Following the path of well-known U.S. brands like Ann Taylor and J. Crew and the U.K.'s Topshop and Topman, the international retail invasion continued in earnest this week with several marquee names opening their first-ever Canadian storefronts.
Microsoft launched its first international location at Toronto's Yorkdale Shopping Centre on Friday, featuring the software giant's range of phones, PCs, tablets and gaming systems.
Other new-to-Canada retailers opening at the mall included Tesla Motors, men's and women's clothier Ted Baker London and luxury apparel and accessories brand Kate Spade New York.
The new store launches were part of Yorkdale's new retail expansion, representing an approximate 10 per cent increase in square footage and a 15 per cent spike in the number of stores at the shopping centre.
Retailers have realized the hurdles of coming into Canada are less onerous then they perceived, and international companies have seen Toronto in particular as a viable market to grow, noted Yorkdale general manager Anthony Casalanguida.
"Once they have an understanding of what that appetite looks like in terms of sales, I would have to say that the majority of them accelerate their expansion plans by, I would say, a full year, as opposed to going to one market and saying, 'Well, let's be there for two years and we'll assess.'"
Kate Spade CEO Craig Leavitt said the company has seen its international business grow steadily for a number of years and they've been looking at the Canadian market for some time.
Kate Spade has partnered with Holt Renfrew to retail its products in Canada for about two years to "great success"; but as brand awareness continued to build, they felt it was an appropriate time to open a freestanding store, Leavitt noted.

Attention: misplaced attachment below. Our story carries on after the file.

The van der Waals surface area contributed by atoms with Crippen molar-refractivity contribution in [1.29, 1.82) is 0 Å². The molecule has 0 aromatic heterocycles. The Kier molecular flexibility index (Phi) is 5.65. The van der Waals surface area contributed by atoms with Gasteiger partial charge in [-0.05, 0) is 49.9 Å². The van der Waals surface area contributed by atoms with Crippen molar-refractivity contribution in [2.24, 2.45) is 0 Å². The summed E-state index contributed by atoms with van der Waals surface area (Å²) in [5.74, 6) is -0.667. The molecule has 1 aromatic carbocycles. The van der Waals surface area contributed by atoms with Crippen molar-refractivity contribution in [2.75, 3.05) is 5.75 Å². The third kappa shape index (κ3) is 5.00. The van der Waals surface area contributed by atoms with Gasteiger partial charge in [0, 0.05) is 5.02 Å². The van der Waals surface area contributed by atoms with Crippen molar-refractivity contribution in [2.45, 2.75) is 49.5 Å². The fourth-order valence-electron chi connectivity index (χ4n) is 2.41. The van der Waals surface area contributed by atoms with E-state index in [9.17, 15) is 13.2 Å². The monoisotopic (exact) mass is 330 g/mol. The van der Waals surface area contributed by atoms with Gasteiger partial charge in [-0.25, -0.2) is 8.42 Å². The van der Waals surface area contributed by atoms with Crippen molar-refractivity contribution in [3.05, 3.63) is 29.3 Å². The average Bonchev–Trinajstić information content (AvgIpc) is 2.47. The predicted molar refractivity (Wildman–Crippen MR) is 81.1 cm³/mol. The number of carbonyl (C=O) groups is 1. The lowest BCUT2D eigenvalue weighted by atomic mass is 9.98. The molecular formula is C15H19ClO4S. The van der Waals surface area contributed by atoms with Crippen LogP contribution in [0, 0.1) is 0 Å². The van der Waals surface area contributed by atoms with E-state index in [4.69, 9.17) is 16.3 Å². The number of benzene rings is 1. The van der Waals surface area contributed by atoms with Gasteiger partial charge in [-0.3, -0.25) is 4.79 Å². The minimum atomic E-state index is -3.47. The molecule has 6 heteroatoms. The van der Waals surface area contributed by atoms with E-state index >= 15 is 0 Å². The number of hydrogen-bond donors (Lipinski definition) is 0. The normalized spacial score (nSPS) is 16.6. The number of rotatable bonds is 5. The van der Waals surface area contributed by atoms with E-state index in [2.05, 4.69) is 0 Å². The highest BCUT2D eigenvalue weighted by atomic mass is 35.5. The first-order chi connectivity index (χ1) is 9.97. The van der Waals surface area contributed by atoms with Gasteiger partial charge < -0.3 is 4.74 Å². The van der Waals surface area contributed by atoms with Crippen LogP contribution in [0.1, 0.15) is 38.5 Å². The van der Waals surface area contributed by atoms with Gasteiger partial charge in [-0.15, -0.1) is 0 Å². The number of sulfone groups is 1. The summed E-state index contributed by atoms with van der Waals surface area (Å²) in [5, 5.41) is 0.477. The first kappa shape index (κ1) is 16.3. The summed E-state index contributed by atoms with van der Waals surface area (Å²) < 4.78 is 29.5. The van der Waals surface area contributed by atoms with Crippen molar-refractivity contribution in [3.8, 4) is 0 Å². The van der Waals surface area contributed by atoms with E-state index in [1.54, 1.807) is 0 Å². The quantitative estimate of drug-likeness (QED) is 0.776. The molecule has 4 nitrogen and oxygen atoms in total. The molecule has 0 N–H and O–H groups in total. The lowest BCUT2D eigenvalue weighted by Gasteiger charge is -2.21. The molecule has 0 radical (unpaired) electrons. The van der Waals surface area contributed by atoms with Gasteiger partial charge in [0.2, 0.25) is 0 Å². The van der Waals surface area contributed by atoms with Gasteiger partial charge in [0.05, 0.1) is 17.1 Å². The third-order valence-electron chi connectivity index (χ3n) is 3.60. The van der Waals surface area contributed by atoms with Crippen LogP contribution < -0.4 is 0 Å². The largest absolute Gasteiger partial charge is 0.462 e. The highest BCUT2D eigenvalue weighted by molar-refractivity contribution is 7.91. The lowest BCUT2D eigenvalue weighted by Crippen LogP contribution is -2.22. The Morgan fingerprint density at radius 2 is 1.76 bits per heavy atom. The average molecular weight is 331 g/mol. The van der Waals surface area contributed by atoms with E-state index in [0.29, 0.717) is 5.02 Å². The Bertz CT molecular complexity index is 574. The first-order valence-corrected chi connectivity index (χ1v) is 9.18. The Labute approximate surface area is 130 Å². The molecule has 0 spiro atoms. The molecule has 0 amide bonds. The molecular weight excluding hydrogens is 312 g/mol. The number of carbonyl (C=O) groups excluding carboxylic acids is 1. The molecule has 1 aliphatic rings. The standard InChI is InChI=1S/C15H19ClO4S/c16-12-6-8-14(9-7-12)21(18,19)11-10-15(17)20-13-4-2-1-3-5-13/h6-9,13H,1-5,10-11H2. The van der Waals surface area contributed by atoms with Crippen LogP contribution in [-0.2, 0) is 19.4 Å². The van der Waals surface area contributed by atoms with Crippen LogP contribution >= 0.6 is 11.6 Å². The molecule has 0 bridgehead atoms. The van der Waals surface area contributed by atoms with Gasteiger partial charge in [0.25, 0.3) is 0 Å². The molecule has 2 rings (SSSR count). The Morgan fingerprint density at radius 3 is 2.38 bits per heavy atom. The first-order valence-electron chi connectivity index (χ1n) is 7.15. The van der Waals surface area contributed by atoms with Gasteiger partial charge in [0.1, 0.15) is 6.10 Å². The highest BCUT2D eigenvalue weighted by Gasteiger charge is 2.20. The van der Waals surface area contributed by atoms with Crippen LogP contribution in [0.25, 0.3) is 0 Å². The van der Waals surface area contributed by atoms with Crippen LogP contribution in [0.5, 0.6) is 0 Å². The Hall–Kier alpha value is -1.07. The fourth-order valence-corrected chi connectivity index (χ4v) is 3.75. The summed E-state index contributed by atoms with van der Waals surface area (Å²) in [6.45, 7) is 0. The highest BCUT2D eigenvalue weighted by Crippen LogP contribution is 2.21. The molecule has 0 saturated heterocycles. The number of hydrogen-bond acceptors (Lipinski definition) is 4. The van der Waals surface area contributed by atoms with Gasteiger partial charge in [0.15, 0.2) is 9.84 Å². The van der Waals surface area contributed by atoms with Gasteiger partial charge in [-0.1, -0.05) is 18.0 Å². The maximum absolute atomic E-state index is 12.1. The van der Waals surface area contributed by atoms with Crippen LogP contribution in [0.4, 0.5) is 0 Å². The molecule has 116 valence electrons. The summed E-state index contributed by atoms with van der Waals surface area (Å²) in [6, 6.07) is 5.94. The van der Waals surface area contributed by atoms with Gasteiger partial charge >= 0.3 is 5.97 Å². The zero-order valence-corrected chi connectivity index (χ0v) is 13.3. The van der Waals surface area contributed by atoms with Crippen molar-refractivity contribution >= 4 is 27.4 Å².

Leavitt said the company's expectation would be to further expand in 2013 and 2014, with an eye towards opening new stores in Toronto and Vancouver and exploration of other Canadian markets down the road. It is also investigating the possibility of a Canadian-specific e-commerce site, but doesn't have any current plans in place, he added.
"We can tell that from the shipping that we do from the U.S. e-commerce site that the Canadian consumer is engaged with us, and we see that from social media; so that was certainly one aspect," Leavitt said from New York on the subject of its northern expansion.
"But also ... Canada has continued to have such a vibrant economy, so we're excited about our prospects there."
It was a double whammy at Yorkdale for Ann Inc. with the New York-based parent company seeing the opening of a second Ann Taylor store north of the border and the debut international location for its casual womenswear brand, Loft.
Loft president Gary Muto said Canada hasn't faced the level of economic woes and crises that have existed in the U.S. and now Europe.
"I think there's a lot of stability; and because there's a lot of stability, it's still a growing market," he said in an interview at Loft's new Canadian location.
Muto echoed Leavitt's sentiments on brand awareness saying there are number of Canadian consumers already exposed to Loft, notably through shopping trips south of the border.
"I think that helps. But I think more importantly there's probably a whole host of Canadian women who don't know who we are but we are extremely relevant to them; and I think that's where the exciting opportunity comes into play."
Muto said the company plans to open new locations in the first three quarters of 2013, and is also planning to further expand within the Toronto market. Loft would also like to launch international shipping sometime next year, he added.
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